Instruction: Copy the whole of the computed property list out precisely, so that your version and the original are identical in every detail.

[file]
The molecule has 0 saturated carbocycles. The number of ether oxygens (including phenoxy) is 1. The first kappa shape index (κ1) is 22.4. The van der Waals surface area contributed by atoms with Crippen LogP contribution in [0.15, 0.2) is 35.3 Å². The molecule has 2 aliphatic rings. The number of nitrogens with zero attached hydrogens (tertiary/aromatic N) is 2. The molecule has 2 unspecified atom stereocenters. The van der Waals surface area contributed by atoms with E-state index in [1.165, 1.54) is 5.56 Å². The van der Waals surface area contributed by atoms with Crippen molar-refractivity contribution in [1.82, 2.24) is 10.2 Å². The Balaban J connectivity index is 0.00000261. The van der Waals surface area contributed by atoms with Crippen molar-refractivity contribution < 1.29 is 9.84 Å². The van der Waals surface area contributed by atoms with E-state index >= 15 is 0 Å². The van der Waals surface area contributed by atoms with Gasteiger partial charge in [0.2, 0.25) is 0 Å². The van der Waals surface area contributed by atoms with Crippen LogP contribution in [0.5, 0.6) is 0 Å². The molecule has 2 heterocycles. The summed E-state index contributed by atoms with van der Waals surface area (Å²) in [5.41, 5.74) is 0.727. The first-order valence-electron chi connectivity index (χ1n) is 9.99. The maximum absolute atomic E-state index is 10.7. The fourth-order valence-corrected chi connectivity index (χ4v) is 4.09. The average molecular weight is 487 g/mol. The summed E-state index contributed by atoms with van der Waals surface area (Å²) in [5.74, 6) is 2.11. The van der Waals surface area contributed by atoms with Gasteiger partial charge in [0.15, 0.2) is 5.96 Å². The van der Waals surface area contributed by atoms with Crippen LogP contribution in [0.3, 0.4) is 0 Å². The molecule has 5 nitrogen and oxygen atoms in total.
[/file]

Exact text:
The molecule has 0 saturated carbocycles. The number of ether oxygens (including phenoxy) is 1. The first kappa shape index (κ1) is 22.4. The van der Waals surface area contributed by atoms with Crippen LogP contribution in [0.15, 0.2) is 35.3 Å². The molecule has 2 aliphatic rings. The number of nitrogens with zero attached hydrogens (tertiary/aromatic N) is 2. The molecule has 2 unspecified atom stereocenters. The van der Waals surface area contributed by atoms with E-state index in [1.165, 1.54) is 5.56 Å². The van der Waals surface area contributed by atoms with Crippen molar-refractivity contribution in [1.82, 2.24) is 10.2 Å². The Balaban J connectivity index is 0.00000261. The van der Waals surface area contributed by atoms with Crippen molar-refractivity contribution < 1.29 is 9.84 Å². The van der Waals surface area contributed by atoms with E-state index >= 15 is 0 Å². The van der Waals surface area contributed by atoms with Gasteiger partial charge in [0.2, 0.25) is 0 Å². The van der Waals surface area contributed by atoms with Crippen LogP contribution in [0.5, 0.6) is 0 Å². The molecule has 2 heterocycles. The summed E-state index contributed by atoms with van der Waals surface area (Å²) in [5.41, 5.74) is 0.727. The first-order valence-electron chi connectivity index (χ1n) is 9.99. The maximum absolute atomic E-state index is 10.7. The fourth-order valence-corrected chi connectivity index (χ4v) is 4.09. The average molecular weight is 487 g/mol. The summed E-state index contributed by atoms with van der Waals surface area (Å²) in [5.74, 6) is 2.11. The van der Waals surface area contributed by atoms with Gasteiger partial charge in [0.15, 0.2) is 5.96 Å². The van der Waals surface area contributed by atoms with Crippen LogP contribution in [0.3, 0.4) is 0 Å². The molecule has 5 nitrogen and oxygen atoms in total.